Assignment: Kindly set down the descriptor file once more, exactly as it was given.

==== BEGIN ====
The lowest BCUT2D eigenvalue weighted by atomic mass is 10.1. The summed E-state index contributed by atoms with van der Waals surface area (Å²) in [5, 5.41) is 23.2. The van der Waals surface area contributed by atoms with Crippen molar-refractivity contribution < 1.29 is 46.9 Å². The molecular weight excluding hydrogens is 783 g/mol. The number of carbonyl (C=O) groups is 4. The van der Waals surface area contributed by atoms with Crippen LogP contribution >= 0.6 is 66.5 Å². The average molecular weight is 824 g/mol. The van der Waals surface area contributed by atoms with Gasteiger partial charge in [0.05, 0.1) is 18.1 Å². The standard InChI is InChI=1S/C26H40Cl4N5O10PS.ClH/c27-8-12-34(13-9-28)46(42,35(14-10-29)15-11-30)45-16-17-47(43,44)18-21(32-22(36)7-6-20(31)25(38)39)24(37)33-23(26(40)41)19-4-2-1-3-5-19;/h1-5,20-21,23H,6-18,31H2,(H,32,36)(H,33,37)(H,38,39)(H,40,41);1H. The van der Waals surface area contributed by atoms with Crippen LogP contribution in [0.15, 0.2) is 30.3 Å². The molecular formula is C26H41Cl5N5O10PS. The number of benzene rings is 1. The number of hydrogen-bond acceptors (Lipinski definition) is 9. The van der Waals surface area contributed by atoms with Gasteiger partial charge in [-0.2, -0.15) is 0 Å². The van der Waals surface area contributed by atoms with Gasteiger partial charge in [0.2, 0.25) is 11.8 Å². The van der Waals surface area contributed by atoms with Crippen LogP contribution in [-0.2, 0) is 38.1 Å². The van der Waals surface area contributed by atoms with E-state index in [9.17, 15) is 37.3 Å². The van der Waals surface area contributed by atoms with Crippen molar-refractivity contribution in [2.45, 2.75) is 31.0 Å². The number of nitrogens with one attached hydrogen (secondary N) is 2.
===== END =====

The lowest BCUT2D eigenvalue weighted by atomic mass is 10.1. The summed E-state index contributed by atoms with van der Waals surface area (Å²) in [5, 5.41) is 23.2. The van der Waals surface area contributed by atoms with Crippen molar-refractivity contribution < 1.29 is 46.9 Å². The molecular weight excluding hydrogens is 783 g/mol. The number of carbonyl (C=O) groups is 4. The van der Waals surface area contributed by atoms with Crippen LogP contribution >= 0.6 is 66.5 Å². The average molecular weight is 824 g/mol. The van der Waals surface area contributed by atoms with Gasteiger partial charge in [0.05, 0.1) is 18.1 Å². The standard InChI is InChI=1S/C26H40Cl4N5O10PS.ClH/c27-8-12-34(13-9-28)46(42,35(14-10-29)15-11-30)45-16-17-47(43,44)18-21(32-22(36)7-6-20(31)25(38)39)24(37)33-23(26(40)41)19-4-2-1-3-5-19;/h1-5,20-21,23H,6-18,31H2,(H,32,36)(H,33,37)(H,38,39)(H,40,41);1H. The van der Waals surface area contributed by atoms with Crippen LogP contribution in [0.15, 0.2) is 30.3 Å². The molecular formula is C26H41Cl5N5O10PS. The number of benzene rings is 1. The number of hydrogen-bond acceptors (Lipinski definition) is 9. The van der Waals surface area contributed by atoms with Gasteiger partial charge in [-0.2, -0.15) is 0 Å². The van der Waals surface area contributed by atoms with Gasteiger partial charge in [0.2, 0.25) is 11.8 Å². The van der Waals surface area contributed by atoms with Crippen LogP contribution in [-0.2, 0) is 38.1 Å². The van der Waals surface area contributed by atoms with E-state index in [9.17, 15) is 37.3 Å². The van der Waals surface area contributed by atoms with Crippen molar-refractivity contribution in [2.45, 2.75) is 31.0 Å². The number of nitrogens with one attached hydrogen (secondary N) is 2.